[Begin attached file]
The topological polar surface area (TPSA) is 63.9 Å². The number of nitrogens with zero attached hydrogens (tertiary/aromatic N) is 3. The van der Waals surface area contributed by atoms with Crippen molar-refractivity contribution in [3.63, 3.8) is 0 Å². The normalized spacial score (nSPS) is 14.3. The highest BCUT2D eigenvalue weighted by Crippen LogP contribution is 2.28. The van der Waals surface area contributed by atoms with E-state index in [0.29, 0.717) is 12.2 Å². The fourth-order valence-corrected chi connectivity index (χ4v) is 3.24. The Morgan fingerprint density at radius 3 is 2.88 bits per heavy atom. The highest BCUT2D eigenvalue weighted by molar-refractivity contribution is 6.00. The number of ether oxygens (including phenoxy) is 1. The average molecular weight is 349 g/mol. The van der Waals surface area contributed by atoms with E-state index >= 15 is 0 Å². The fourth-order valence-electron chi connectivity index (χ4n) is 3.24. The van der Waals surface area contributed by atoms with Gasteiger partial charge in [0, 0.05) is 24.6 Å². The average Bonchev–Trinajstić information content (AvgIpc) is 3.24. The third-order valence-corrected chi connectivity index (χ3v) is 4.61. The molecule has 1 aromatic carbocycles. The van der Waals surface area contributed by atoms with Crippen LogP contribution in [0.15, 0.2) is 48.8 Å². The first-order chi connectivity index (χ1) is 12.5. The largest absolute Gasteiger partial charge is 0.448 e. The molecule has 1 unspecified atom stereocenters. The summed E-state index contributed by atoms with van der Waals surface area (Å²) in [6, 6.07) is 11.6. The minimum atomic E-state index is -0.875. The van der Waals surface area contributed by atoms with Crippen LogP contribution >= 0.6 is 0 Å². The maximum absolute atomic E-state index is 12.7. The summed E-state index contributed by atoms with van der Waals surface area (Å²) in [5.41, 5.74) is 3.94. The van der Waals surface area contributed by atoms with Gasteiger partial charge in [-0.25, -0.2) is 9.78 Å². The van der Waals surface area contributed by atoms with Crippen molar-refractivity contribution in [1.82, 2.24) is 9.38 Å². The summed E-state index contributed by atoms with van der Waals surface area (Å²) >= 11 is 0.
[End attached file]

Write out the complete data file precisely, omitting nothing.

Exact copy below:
The topological polar surface area (TPSA) is 63.9 Å². The number of nitrogens with zero attached hydrogens (tertiary/aromatic N) is 3. The van der Waals surface area contributed by atoms with Crippen molar-refractivity contribution in [3.63, 3.8) is 0 Å². The normalized spacial score (nSPS) is 14.3. The highest BCUT2D eigenvalue weighted by Crippen LogP contribution is 2.28. The van der Waals surface area contributed by atoms with E-state index in [0.29, 0.717) is 12.2 Å². The fourth-order valence-corrected chi connectivity index (χ4v) is 3.24. The Morgan fingerprint density at radius 3 is 2.88 bits per heavy atom. The highest BCUT2D eigenvalue weighted by molar-refractivity contribution is 6.00. The number of ether oxygens (including phenoxy) is 1. The average molecular weight is 349 g/mol. The van der Waals surface area contributed by atoms with E-state index >= 15 is 0 Å². The fourth-order valence-electron chi connectivity index (χ4n) is 3.24. The van der Waals surface area contributed by atoms with Gasteiger partial charge in [0, 0.05) is 24.6 Å². The average Bonchev–Trinajstić information content (AvgIpc) is 3.24. The third-order valence-corrected chi connectivity index (χ3v) is 4.61. The molecule has 1 aromatic carbocycles. The van der Waals surface area contributed by atoms with Crippen LogP contribution in [0.15, 0.2) is 48.8 Å². The first-order chi connectivity index (χ1) is 12.5. The largest absolute Gasteiger partial charge is 0.448 e. The molecule has 1 unspecified atom stereocenters. The summed E-state index contributed by atoms with van der Waals surface area (Å²) in [6, 6.07) is 11.6. The minimum atomic E-state index is -0.875. The van der Waals surface area contributed by atoms with Crippen LogP contribution >= 0.6 is 0 Å². The maximum absolute atomic E-state index is 12.7. The summed E-state index contributed by atoms with van der Waals surface area (Å²) in [5.41, 5.74) is 3.94. The van der Waals surface area contributed by atoms with Gasteiger partial charge in [-0.25, -0.2) is 9.78 Å². The van der Waals surface area contributed by atoms with Crippen molar-refractivity contribution in [1.82, 2.24) is 9.38 Å². The summed E-state index contributed by atoms with van der Waals surface area (Å²) >= 11 is 0.